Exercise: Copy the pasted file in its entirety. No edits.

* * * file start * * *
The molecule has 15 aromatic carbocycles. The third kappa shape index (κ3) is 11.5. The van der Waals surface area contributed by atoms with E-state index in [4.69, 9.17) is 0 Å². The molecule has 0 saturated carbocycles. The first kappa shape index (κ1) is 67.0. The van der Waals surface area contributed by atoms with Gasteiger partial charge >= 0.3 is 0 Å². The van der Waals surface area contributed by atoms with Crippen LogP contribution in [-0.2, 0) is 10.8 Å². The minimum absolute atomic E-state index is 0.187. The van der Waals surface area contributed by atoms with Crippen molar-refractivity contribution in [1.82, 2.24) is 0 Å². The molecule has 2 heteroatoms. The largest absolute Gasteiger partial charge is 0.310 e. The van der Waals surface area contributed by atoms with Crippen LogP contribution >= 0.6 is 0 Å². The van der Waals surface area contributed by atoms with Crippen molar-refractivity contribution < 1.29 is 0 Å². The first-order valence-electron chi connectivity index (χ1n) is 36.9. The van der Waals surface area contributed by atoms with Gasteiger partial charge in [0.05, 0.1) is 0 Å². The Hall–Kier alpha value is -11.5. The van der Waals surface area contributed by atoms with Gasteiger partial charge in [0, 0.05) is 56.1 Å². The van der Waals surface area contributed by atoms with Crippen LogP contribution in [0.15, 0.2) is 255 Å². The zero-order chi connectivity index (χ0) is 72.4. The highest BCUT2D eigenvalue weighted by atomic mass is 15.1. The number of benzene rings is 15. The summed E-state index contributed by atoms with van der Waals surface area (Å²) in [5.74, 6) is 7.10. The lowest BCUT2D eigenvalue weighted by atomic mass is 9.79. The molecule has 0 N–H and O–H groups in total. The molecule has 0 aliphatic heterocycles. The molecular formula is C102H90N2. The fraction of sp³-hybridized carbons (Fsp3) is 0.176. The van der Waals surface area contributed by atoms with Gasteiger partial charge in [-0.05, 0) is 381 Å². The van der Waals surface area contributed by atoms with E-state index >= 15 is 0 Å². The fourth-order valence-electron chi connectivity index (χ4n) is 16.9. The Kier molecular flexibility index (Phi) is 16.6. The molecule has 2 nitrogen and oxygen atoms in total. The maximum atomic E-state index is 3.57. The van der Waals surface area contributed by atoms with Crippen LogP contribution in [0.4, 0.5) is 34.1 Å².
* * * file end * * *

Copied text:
The molecule has 15 aromatic carbocycles. The third kappa shape index (κ3) is 11.5. The van der Waals surface area contributed by atoms with E-state index in [4.69, 9.17) is 0 Å². The molecule has 0 saturated carbocycles. The first kappa shape index (κ1) is 67.0. The van der Waals surface area contributed by atoms with Gasteiger partial charge >= 0.3 is 0 Å². The van der Waals surface area contributed by atoms with Crippen LogP contribution in [-0.2, 0) is 10.8 Å². The minimum absolute atomic E-state index is 0.187. The van der Waals surface area contributed by atoms with Crippen molar-refractivity contribution in [1.82, 2.24) is 0 Å². The molecule has 2 heteroatoms. The largest absolute Gasteiger partial charge is 0.310 e. The van der Waals surface area contributed by atoms with Crippen LogP contribution >= 0.6 is 0 Å². The van der Waals surface area contributed by atoms with Crippen molar-refractivity contribution < 1.29 is 0 Å². The first-order valence-electron chi connectivity index (χ1n) is 36.9. The van der Waals surface area contributed by atoms with Gasteiger partial charge in [0.05, 0.1) is 0 Å². The Hall–Kier alpha value is -11.5. The van der Waals surface area contributed by atoms with Gasteiger partial charge in [0, 0.05) is 56.1 Å². The van der Waals surface area contributed by atoms with Crippen LogP contribution in [0.15, 0.2) is 255 Å². The zero-order chi connectivity index (χ0) is 72.4. The highest BCUT2D eigenvalue weighted by atomic mass is 15.1. The number of benzene rings is 15. The summed E-state index contributed by atoms with van der Waals surface area (Å²) in [5.74, 6) is 7.10. The lowest BCUT2D eigenvalue weighted by atomic mass is 9.79. The molecule has 0 N–H and O–H groups in total. The molecule has 0 aliphatic heterocycles. The molecular formula is C102H90N2. The fraction of sp³-hybridized carbons (Fsp3) is 0.176. The van der Waals surface area contributed by atoms with Gasteiger partial charge in [-0.05, 0) is 381 Å². The van der Waals surface area contributed by atoms with E-state index >= 15 is 0 Å². The fourth-order valence-electron chi connectivity index (χ4n) is 16.9. The Kier molecular flexibility index (Phi) is 16.6. The molecule has 2 nitrogen and oxygen atoms in total. The maximum atomic E-state index is 3.57. The van der Waals surface area contributed by atoms with Crippen LogP contribution in [0.4, 0.5) is 34.1 Å².